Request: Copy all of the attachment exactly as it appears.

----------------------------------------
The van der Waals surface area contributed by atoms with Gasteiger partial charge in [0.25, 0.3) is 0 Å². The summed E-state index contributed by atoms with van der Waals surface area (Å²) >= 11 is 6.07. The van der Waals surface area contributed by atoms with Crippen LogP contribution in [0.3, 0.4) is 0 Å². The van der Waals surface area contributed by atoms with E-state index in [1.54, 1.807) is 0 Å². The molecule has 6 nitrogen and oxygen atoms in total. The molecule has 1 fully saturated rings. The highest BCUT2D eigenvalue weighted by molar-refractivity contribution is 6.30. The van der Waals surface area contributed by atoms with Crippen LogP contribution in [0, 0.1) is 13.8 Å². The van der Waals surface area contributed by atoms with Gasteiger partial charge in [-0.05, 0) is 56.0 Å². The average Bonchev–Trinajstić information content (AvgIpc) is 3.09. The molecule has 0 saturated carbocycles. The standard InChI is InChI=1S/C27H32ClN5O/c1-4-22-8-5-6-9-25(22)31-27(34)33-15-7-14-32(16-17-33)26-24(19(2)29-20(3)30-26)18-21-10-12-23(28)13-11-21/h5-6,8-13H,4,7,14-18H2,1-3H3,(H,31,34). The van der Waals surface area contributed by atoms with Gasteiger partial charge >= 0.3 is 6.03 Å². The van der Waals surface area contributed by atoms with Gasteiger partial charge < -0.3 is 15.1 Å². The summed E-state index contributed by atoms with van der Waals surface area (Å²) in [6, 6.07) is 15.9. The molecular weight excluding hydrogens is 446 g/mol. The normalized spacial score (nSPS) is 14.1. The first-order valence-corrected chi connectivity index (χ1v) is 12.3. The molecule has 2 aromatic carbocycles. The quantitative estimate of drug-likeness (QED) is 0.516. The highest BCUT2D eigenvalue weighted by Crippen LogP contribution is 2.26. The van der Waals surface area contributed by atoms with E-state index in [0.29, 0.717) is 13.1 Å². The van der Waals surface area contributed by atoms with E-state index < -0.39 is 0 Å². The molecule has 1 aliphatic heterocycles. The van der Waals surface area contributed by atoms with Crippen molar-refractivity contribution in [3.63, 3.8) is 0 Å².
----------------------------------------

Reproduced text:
The van der Waals surface area contributed by atoms with Gasteiger partial charge in [0.25, 0.3) is 0 Å². The summed E-state index contributed by atoms with van der Waals surface area (Å²) >= 11 is 6.07. The van der Waals surface area contributed by atoms with Crippen LogP contribution in [0.3, 0.4) is 0 Å². The van der Waals surface area contributed by atoms with E-state index in [1.54, 1.807) is 0 Å². The molecule has 6 nitrogen and oxygen atoms in total. The molecule has 1 fully saturated rings. The highest BCUT2D eigenvalue weighted by molar-refractivity contribution is 6.30. The van der Waals surface area contributed by atoms with Crippen LogP contribution in [0, 0.1) is 13.8 Å². The van der Waals surface area contributed by atoms with Gasteiger partial charge in [-0.05, 0) is 56.0 Å². The average Bonchev–Trinajstić information content (AvgIpc) is 3.09. The molecule has 0 saturated carbocycles. The standard InChI is InChI=1S/C27H32ClN5O/c1-4-22-8-5-6-9-25(22)31-27(34)33-15-7-14-32(16-17-33)26-24(19(2)29-20(3)30-26)18-21-10-12-23(28)13-11-21/h5-6,8-13H,4,7,14-18H2,1-3H3,(H,31,34). The van der Waals surface area contributed by atoms with Gasteiger partial charge >= 0.3 is 6.03 Å². The van der Waals surface area contributed by atoms with Gasteiger partial charge < -0.3 is 15.1 Å². The summed E-state index contributed by atoms with van der Waals surface area (Å²) in [6, 6.07) is 15.9. The molecular weight excluding hydrogens is 446 g/mol. The normalized spacial score (nSPS) is 14.1. The first-order valence-corrected chi connectivity index (χ1v) is 12.3. The molecule has 2 aromatic carbocycles. The quantitative estimate of drug-likeness (QED) is 0.516. The highest BCUT2D eigenvalue weighted by Crippen LogP contribution is 2.26. The van der Waals surface area contributed by atoms with E-state index in [0.29, 0.717) is 13.1 Å². The van der Waals surface area contributed by atoms with E-state index < -0.39 is 0 Å². The molecule has 1 aliphatic heterocycles. The van der Waals surface area contributed by atoms with Crippen molar-refractivity contribution in [3.63, 3.8) is 0 Å².